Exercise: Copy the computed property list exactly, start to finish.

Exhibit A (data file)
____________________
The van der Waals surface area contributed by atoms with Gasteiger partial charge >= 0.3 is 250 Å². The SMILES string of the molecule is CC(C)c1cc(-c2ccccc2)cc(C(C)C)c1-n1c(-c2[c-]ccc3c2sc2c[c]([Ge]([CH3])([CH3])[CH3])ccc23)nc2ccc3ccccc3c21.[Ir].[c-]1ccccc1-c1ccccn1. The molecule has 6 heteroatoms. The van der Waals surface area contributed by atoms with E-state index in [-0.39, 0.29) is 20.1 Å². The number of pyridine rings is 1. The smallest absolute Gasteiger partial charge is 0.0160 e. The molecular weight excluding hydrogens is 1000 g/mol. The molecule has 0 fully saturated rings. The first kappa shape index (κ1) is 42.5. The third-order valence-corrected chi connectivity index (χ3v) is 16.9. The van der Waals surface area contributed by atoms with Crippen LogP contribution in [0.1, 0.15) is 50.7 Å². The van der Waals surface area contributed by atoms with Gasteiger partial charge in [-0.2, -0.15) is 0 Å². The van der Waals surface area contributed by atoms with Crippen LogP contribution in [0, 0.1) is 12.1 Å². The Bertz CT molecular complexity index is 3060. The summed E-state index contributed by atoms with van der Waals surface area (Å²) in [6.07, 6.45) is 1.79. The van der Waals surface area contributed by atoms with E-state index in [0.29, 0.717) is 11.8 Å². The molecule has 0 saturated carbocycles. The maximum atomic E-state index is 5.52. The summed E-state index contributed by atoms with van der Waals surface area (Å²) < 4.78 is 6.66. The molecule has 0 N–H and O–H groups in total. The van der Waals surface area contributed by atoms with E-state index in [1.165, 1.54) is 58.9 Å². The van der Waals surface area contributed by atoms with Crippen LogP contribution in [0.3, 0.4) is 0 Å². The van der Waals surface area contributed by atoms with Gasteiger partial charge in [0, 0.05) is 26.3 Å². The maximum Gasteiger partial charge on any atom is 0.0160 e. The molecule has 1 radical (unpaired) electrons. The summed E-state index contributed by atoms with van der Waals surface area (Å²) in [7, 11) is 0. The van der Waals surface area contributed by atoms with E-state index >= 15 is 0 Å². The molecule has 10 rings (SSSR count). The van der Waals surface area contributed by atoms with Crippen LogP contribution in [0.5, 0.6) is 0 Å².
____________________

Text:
The van der Waals surface area contributed by atoms with Gasteiger partial charge >= 0.3 is 250 Å². The SMILES string of the molecule is CC(C)c1cc(-c2ccccc2)cc(C(C)C)c1-n1c(-c2[c-]ccc3c2sc2c[c]([Ge]([CH3])([CH3])[CH3])ccc23)nc2ccc3ccccc3c21.[Ir].[c-]1ccccc1-c1ccccn1. The molecule has 6 heteroatoms. The van der Waals surface area contributed by atoms with E-state index in [-0.39, 0.29) is 20.1 Å². The number of pyridine rings is 1. The smallest absolute Gasteiger partial charge is 0.0160 e. The molecular weight excluding hydrogens is 1000 g/mol. The molecule has 0 fully saturated rings. The first kappa shape index (κ1) is 42.5. The third-order valence-corrected chi connectivity index (χ3v) is 16.9. The van der Waals surface area contributed by atoms with Crippen LogP contribution in [0.1, 0.15) is 50.7 Å². The van der Waals surface area contributed by atoms with Gasteiger partial charge in [-0.2, -0.15) is 0 Å². The van der Waals surface area contributed by atoms with Crippen LogP contribution in [0, 0.1) is 12.1 Å². The Bertz CT molecular complexity index is 3060. The summed E-state index contributed by atoms with van der Waals surface area (Å²) in [6.07, 6.45) is 1.79. The van der Waals surface area contributed by atoms with E-state index in [0.29, 0.717) is 11.8 Å². The molecule has 0 saturated carbocycles. The maximum atomic E-state index is 5.52. The summed E-state index contributed by atoms with van der Waals surface area (Å²) < 4.78 is 6.66. The molecule has 0 N–H and O–H groups in total. The van der Waals surface area contributed by atoms with E-state index in [1.165, 1.54) is 58.9 Å². The van der Waals surface area contributed by atoms with Crippen LogP contribution in [0.3, 0.4) is 0 Å². The van der Waals surface area contributed by atoms with Gasteiger partial charge in [0, 0.05) is 26.3 Å². The maximum Gasteiger partial charge on any atom is 0.0160 e. The molecule has 1 radical (unpaired) electrons. The summed E-state index contributed by atoms with van der Waals surface area (Å²) in [7, 11) is 0. The van der Waals surface area contributed by atoms with E-state index >= 15 is 0 Å². The molecule has 10 rings (SSSR count). The van der Waals surface area contributed by atoms with Crippen LogP contribution in [0.5, 0.6) is 0 Å².